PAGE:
Studio Visit: Painter Angela Fraleigh on the Perks of Freezing Paintbrushes, and Why Silence Sparks Creativity
The artist is currently at work on monumental paintings inspired by the Claribel and Etta Cone sisters.
Angela Fraleigh brings the work of the Old Masters into the 21st century with gorgeously rendered figures that seemed plucked from classical Western art history, which she paints against colorful abstract backgrounds rife with references to design traditions.
For “Fluttering Still,” her first New York solo show in over a decade, which is on view at Hirschl & Adler Modern, Fraleigh has overlaid elements pulled from turn-of-the-century illustrations by pioneering female designers Ethel Reed and Gerda Wegener atop images of women painted at life size.
Ahead of last month’s opening, we spoke with Fraleigh about her recent inspirations, what she listens to in the studio, and the art-historical research behind her latest works.
What are the most indispensable items in your studio and why?
The usual: good lighting, my favorite paints (Old Holland, Golden, and Gamblin products), favorite brushes, etc. Right now, extra clothing is pretty important. I just moved into a new 2,000-square-foot studio this year and one of the downsides is it never really heats up enough… . Boohoo, I know, but I am currently wearing five layers of clothing.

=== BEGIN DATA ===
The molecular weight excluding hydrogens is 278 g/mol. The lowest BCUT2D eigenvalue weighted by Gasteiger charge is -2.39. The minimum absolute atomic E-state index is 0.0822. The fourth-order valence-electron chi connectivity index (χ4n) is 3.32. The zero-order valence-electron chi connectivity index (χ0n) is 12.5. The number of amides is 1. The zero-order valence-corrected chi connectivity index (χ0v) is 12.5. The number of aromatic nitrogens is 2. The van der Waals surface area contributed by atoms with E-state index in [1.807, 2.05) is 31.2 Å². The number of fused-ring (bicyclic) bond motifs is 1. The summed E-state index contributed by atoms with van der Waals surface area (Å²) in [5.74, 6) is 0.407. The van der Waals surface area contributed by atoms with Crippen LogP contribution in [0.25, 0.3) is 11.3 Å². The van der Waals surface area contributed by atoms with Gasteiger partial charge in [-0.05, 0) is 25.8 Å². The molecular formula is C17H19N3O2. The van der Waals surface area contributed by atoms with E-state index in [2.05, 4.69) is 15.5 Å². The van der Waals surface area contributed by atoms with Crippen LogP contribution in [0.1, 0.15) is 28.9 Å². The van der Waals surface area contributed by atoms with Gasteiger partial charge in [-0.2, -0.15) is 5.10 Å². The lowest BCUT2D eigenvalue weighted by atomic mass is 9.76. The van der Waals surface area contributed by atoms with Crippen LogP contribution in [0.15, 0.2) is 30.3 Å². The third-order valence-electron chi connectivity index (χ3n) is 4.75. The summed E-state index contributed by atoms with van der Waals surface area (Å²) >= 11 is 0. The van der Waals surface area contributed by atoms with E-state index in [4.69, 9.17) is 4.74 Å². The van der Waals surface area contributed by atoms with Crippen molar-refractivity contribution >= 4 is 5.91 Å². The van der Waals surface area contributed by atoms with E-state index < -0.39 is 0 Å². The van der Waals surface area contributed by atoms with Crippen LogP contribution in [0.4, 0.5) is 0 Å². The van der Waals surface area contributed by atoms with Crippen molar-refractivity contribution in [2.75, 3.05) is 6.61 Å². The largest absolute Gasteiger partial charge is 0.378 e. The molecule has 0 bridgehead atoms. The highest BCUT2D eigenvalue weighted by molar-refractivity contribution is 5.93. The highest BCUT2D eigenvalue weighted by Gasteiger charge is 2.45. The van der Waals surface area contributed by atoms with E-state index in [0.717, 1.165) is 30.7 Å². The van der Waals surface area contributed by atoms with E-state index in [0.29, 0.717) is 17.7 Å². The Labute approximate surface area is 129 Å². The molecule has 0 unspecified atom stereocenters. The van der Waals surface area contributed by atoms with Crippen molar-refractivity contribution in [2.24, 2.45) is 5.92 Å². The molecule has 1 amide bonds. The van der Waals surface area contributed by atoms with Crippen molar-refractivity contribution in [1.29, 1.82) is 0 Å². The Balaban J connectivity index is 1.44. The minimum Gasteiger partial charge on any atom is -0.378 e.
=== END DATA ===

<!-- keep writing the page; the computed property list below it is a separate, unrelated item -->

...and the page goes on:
One weird thing that exposes my laziness, but really is indispensable to my practice, is a freezer. I put all my brushes in the freezer at the end of the day so I don’t have to wash them. When they get too grimy, I soak them in laundry detergent for way too long, and then once a month I clean all of the six mason jars full of brushes for hours on end.
What is the studio task on your agenda tomorrow that you are most looking forward to?
As I write this I’m feeling that strange vacancy of all my work having just been delivered to Hirschl & Adler. I was deep in it for the last three months, living and breathing that one body of work non-stop, so I’m experiencing that weird vacuum feeling of “what just happened” and “what’s next?”
I’m excited to dig back into the work I started for my show at the Weatherspoon Art Museum [in Greensboro, North Carolina], which will be opening this fall. It was postponed last summer while I was in the middle of working on it, so I’m wading back in.
For that exhibition, I’ve focused on the legacy of Claribel and Etta Cone—the formidable sisters whose transformative gift of artworks helped establish the Weatherspoon’s collection and much of what has become the crown jewel of the Baltimore Museum of Art. Three large paintings in progress (96 by 72 inches) will hang against a hand-drawn backdrop of lyrical line work inspired by Matisse odalisque drawings. The works will be clotted with splinters of “things” that the Cone sisters so lovingly acquired, yet [will remain] airy and otherworldly to help evoke an illusory floating utopia.
What kind of atmosphere do you prefer when you work? Do you listen to music or podcasts, or do you prefer silence?
I thought I was really loosey goosey with my playlist, but I’ve realized I follow a pretty regular rhythm to what I listen to and when.